Scientific theory slam contestent Gary Dodge explaining his "there is no lint gland" theory with a PowerPoint presentation. The images show an "umbilicus (or belly button) suction cup" trial he and three "esteemed colleagues" conducted on a test subject.
Definitely not Darwin...
The Bell Museum and SlamMN bring closet theorists together for the first ever scientific theory slam
By Pauline Oo
Published on March 12, 2005
Theory No. 1: A good time can be had when you invite people you don't know to share an original theory--plausible or not. Theory No. 2: Spectators will gather even if you change the location twice.
To test the first theory, the Bell Museum of Natural History on the Twin Cities campus joined forces with SlamMN and created the world's first Scientific Theory Slam. The call for contestants drew 12 bold souls--a mix of men and women between the ages of 20 and 80. To test theory no. 2, the organizers moved the event from its original location at the Kitty Cat Klub in Dinkytown to the Varsity Theater around the corner, and finally to Loring Pasta Bar, three doors down. Space, apparently, was the issue, but the participants and onlookers still came. The unusual concept captured 85 spectators, who had no qualms about personal space--many were left standing and crowded together when seats and floor space disappeared.
Humor and sex ruled, with bodily functions the theme for 11 out of the 12 participants.
Gary Dodge's theory about lint and belly buttons, which came complete with a PowerPoint presentation, had the crowd cheering and pumping their fists in the air. ("There is no lint gland, and lint does not arise by spontaneous generation of the belly button," Dodge says.) Zachary Johnson's presentation about human life being the product of alien creation elicited just as many claps as it did rolling eyeballs. Cynthia French's hypothesis about the dying art of sexual experimentation was greeted with cat calls and wolf whistles.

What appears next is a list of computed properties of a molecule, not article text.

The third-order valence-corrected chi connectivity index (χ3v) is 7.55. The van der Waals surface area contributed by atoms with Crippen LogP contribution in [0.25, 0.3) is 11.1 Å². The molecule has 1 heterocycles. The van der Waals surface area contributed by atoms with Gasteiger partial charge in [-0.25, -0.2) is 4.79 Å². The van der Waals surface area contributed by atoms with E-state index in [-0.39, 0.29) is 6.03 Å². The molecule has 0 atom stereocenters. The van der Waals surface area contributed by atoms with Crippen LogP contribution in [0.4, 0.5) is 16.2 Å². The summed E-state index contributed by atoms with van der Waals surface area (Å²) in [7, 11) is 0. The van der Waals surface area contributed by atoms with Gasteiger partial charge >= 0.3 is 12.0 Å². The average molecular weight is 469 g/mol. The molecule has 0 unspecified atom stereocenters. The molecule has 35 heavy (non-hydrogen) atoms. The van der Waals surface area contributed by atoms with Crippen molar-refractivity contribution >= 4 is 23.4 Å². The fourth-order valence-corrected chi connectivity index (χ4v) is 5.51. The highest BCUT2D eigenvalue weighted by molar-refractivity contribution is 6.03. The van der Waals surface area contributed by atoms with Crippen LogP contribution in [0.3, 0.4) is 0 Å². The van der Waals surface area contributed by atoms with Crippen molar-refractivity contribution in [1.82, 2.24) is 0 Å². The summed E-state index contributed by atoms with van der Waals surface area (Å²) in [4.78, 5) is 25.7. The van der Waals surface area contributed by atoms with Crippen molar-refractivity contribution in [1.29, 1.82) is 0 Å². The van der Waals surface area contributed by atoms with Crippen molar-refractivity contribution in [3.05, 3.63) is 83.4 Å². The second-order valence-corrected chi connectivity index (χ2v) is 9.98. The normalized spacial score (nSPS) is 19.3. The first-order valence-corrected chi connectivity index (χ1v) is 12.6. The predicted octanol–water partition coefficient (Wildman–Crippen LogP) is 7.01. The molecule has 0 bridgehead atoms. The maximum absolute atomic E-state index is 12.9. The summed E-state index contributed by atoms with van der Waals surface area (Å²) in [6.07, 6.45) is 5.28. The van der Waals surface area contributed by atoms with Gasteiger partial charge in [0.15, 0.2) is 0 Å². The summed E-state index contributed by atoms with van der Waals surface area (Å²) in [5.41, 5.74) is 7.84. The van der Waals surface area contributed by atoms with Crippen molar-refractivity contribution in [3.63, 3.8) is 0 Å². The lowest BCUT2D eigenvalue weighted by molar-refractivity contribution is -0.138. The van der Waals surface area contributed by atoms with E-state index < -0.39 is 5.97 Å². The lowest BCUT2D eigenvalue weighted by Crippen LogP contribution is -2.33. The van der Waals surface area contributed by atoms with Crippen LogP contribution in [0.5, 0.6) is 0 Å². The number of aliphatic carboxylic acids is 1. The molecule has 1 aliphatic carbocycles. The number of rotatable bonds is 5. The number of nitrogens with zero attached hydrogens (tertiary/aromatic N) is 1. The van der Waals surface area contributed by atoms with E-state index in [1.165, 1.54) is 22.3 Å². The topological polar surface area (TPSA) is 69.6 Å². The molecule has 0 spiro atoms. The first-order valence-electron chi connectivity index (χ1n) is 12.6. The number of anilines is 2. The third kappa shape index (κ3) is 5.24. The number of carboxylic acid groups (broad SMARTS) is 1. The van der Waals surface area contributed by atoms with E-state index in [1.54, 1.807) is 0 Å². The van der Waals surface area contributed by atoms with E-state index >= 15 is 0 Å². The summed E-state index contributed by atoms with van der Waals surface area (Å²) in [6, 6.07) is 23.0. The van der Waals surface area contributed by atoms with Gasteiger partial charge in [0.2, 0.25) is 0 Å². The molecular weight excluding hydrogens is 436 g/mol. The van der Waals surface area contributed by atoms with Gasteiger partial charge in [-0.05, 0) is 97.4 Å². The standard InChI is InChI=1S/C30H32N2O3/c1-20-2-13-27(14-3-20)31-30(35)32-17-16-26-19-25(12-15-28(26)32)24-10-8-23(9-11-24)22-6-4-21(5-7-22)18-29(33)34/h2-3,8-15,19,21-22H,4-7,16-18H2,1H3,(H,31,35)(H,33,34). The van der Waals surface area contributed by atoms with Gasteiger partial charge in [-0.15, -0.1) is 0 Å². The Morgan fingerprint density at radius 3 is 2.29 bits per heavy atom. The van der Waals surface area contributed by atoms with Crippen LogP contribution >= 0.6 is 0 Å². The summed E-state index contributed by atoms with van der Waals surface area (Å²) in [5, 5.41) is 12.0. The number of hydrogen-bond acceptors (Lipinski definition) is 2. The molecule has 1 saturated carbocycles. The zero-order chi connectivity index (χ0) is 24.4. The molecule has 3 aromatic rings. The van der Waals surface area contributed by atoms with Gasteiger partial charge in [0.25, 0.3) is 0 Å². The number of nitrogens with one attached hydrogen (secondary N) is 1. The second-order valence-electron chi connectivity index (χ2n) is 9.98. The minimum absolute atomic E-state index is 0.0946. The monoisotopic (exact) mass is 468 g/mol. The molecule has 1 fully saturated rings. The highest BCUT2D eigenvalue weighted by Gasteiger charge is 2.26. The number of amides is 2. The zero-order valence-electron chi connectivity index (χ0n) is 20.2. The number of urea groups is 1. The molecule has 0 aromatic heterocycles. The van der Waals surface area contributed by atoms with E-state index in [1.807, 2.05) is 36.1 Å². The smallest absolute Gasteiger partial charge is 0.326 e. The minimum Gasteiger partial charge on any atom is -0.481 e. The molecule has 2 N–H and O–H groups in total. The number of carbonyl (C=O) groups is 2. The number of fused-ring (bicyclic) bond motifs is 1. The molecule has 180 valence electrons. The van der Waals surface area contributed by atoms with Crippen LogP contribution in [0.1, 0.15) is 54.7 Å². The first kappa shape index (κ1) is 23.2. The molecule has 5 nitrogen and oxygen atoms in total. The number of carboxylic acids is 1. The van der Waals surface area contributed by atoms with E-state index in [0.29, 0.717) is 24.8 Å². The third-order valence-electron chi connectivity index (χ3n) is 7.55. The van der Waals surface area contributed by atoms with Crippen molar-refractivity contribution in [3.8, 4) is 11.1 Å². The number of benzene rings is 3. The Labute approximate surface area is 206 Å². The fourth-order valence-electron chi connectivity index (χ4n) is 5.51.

"[The event] was intellectually stimulating and on the frontiers of scientific theory," says John Troyer, the Minnesota Slam poet and U graduate student who emceed the event. "And it was amazing just because we didn't know what to expect."
Four scientists from the University and Macalester College had free rein to question or comment on the originality, creativity, or plausibility of the theories. The contestants had three minutes to present their ideas, and five randomly selected members of the audience judged them on a scale from 0 to 10 (with decimals encouraged to prevent ties).
After two rounds and almost two hours, the top three scientific theorists were named. Taylor Stevenson won third place, with his theory that Sigmund Freud got it all wrong ("This is a microphone and nothing else"), French took second spot, and Dodge, the belly button lint guy, grabbed the grand prize--a little statue in a white coat.
"[This is] as risky as the Bell Museum will get," says Peggy Korsmo-Kennon, head of public programs at the Bell Museum. "It was an idea that someone at SlamMN suggested, and I think there was enough science [that night] to justify our being involved."
Will we see a second annual Scientific Theory Slam?
"It was definitely a lot of fun, but we're waiting to see what the reaction is," says Korsmo-Kennon. "We had a couple of people [from the audience] leave because [the content] was a little bit raw. But the event is something that we will consider doing again."
The Scientific Theory Slam was part of the Bell Museum's monthly Cafe Scientifique.